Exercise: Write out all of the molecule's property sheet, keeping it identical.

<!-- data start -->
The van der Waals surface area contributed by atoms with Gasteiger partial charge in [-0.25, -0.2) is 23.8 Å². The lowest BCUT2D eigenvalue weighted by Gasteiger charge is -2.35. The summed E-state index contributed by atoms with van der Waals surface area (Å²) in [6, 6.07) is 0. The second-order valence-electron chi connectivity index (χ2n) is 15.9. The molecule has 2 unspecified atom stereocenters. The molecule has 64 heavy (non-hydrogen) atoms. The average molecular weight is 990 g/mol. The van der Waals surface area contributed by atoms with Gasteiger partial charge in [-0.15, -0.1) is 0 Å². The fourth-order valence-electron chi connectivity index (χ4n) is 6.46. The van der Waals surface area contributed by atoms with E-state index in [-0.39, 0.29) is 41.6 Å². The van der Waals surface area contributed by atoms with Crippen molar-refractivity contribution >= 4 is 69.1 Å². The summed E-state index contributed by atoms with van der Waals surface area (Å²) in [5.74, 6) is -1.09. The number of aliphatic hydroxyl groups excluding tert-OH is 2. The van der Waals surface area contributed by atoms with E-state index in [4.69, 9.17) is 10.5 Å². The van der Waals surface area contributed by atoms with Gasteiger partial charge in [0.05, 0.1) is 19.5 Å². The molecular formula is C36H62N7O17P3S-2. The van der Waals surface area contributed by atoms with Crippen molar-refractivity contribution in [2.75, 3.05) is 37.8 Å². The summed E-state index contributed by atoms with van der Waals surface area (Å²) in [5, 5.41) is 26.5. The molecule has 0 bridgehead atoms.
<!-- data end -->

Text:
The van der Waals surface area contributed by atoms with Gasteiger partial charge in [-0.25, -0.2) is 23.8 Å². The lowest BCUT2D eigenvalue weighted by Gasteiger charge is -2.35. The summed E-state index contributed by atoms with van der Waals surface area (Å²) in [6, 6.07) is 0. The second-order valence-electron chi connectivity index (χ2n) is 15.9. The molecule has 2 unspecified atom stereocenters. The molecule has 64 heavy (non-hydrogen) atoms. The average molecular weight is 990 g/mol. The van der Waals surface area contributed by atoms with Gasteiger partial charge in [-0.15, -0.1) is 0 Å². The fourth-order valence-electron chi connectivity index (χ4n) is 6.46. The van der Waals surface area contributed by atoms with E-state index in [-0.39, 0.29) is 41.6 Å². The van der Waals surface area contributed by atoms with Crippen molar-refractivity contribution >= 4 is 69.1 Å². The summed E-state index contributed by atoms with van der Waals surface area (Å²) in [5.74, 6) is -1.09. The number of aliphatic hydroxyl groups excluding tert-OH is 2. The van der Waals surface area contributed by atoms with E-state index in [4.69, 9.17) is 10.5 Å². The van der Waals surface area contributed by atoms with Gasteiger partial charge in [0.05, 0.1) is 19.5 Å². The molecular formula is C36H62N7O17P3S-2. The van der Waals surface area contributed by atoms with Crippen molar-refractivity contribution in [2.75, 3.05) is 37.8 Å². The summed E-state index contributed by atoms with van der Waals surface area (Å²) in [5, 5.41) is 26.5. The molecule has 0 bridgehead atoms.